Showtime determined to buoy buzz

Cabler thinking outside the box to create hype for new skeins

NEW YORK — Showtime may not be hiring Annie Leibovitz to shoot its ad campaigns, but with a new entertainment head on board and a commitment to edgier series, the net is pulling out the stops when it comes to marketing.

The campaign behind two new skeins — “Out of Order” and “Dead Like Me” — indicate the muscle and money being employed to win eyeballs in the net’s attempt to garner the kind of buzz that dominant pay TV net HBO generates.

With less cultural currency than its rival, which recently drew 1,200 people to a talent-heavy “Sex in the City” premiere, Showtime is working harder to think outside the box. (Of course, Showtime doesn’t have the likes of Sarah Jessica Parker or Edie Falco to trot out at a party, a deficiency the net says it plans to fix.)

“We have to be more creative in everything we do and make sure every dollar we spend works very efficiently,” said Len Fogge, Showtime’s exec VP of marketing.

Fogge is hard-pressed to re-engineer Showtime’s marketing for its new brand of series — a shift that had its first stirrings with “Queer as Folk” and “Soul Food,” two socially savvy shows that bowed in 2000 and 2001, respectively. More such programming is now in the hands of Robert Greenblat, who was hired last month as Showtime’s head of entertainment.

For both new skeins, “Out of Order” and “Dead Like Me,” Viacom-owned Showtime went beyond traditional print, TV, radio and outdoor advertising.

Promotion for “Out of Order,” which capitalizes on the self-awareness of screenwriter spouses and their upper-middle-class travails, became a synergistic production with Simon & Schuster, another Viacom property. Figuring that the “Out of Order” aud would be the same smartish set found sipping lattes at Barnes & Noble, cabler distributed bookmarks offering subscriber rebates, and pilots of the show at 1,500 book stores around the country.

Special notice

For “Dead Like Me,” Showtime teamed with Monster, an online career service, for a Job to Die For sweepstakes, in which the winner receives a walk-on role on the show and $10,000. The net also had 3 million fortune cookies made with messages related to the program.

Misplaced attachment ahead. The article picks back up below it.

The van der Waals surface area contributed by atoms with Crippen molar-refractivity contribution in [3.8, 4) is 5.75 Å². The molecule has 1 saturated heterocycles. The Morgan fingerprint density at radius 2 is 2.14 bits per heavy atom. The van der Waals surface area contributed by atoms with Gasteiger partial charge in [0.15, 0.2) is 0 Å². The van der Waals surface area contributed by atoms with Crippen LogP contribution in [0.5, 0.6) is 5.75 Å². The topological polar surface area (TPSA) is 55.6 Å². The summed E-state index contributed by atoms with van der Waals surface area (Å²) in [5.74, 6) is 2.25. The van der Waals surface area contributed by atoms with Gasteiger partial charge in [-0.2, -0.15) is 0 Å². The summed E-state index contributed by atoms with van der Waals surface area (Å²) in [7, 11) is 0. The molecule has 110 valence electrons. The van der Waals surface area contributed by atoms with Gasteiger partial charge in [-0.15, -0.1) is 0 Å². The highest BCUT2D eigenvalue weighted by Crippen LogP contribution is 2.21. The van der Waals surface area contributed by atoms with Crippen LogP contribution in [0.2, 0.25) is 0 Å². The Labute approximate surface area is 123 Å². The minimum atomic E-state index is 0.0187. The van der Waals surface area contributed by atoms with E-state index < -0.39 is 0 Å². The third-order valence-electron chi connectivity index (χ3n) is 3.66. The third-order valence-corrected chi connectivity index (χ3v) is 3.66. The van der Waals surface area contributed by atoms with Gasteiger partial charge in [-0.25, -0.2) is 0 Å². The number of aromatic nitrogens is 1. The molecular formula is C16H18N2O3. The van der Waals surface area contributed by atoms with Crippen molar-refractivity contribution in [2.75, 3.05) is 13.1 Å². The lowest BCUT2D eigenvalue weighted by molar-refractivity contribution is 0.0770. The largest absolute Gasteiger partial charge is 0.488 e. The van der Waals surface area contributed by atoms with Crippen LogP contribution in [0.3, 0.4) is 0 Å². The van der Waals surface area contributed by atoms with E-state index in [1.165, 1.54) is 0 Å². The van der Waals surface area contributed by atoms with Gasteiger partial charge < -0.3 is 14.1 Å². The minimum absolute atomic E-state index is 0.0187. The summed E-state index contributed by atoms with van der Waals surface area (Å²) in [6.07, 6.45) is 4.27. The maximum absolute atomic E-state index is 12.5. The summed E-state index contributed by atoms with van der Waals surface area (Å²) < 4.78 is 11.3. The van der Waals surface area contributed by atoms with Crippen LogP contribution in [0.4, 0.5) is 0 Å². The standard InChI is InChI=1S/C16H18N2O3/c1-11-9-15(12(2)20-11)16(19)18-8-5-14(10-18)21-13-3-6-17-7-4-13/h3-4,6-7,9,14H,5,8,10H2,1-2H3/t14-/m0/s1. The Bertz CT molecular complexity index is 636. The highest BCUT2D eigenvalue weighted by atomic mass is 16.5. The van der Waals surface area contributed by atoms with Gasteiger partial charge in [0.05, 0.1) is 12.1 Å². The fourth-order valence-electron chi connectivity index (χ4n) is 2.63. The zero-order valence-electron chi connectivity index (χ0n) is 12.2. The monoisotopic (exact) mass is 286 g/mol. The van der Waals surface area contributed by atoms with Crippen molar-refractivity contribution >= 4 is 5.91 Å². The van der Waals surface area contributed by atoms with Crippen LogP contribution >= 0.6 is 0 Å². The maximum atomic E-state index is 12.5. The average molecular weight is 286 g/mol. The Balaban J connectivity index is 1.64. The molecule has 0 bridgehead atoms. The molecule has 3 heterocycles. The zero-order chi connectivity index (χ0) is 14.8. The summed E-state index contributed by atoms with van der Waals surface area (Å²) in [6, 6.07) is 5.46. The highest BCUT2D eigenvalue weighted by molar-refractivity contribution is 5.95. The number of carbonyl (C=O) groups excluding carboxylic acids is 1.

Cable consultant Ray Solley agreed that nontraditional marketing is no longer an option but a rule for cable nets.

“Marketing is no longer about simply running commercials and promotions on your own air and hoping people will surf or trip across them,” he said. “In this incredibly diversified market, it is about finding ways to market your program where other eyeballs are.”

Chasing HBO

Yet while Showtime may be mining HBO territory, the nets are working with radically different numbers. HBO is in 27 million homes. Last year, along with its sibling Cinemax, it brought in $2.7 billion in revenue. Showtime, which is in 13 million homes, combined with its sister net the Movie Channel, made just over $1 billion in 2002.

But aggressive marketing aside, what about the series itself? “Out of Order” got mediocre reviews; “Dead Like Me” was generally praised.

“One thing you learn from HBO is that you have to have a show,” said Lynne Buening, former VP of programming for Falcon TV.

Not that marketing should be overlooked, she noted. “The power of marketing to bring the audience to you is enormous because the competition is enormous.”

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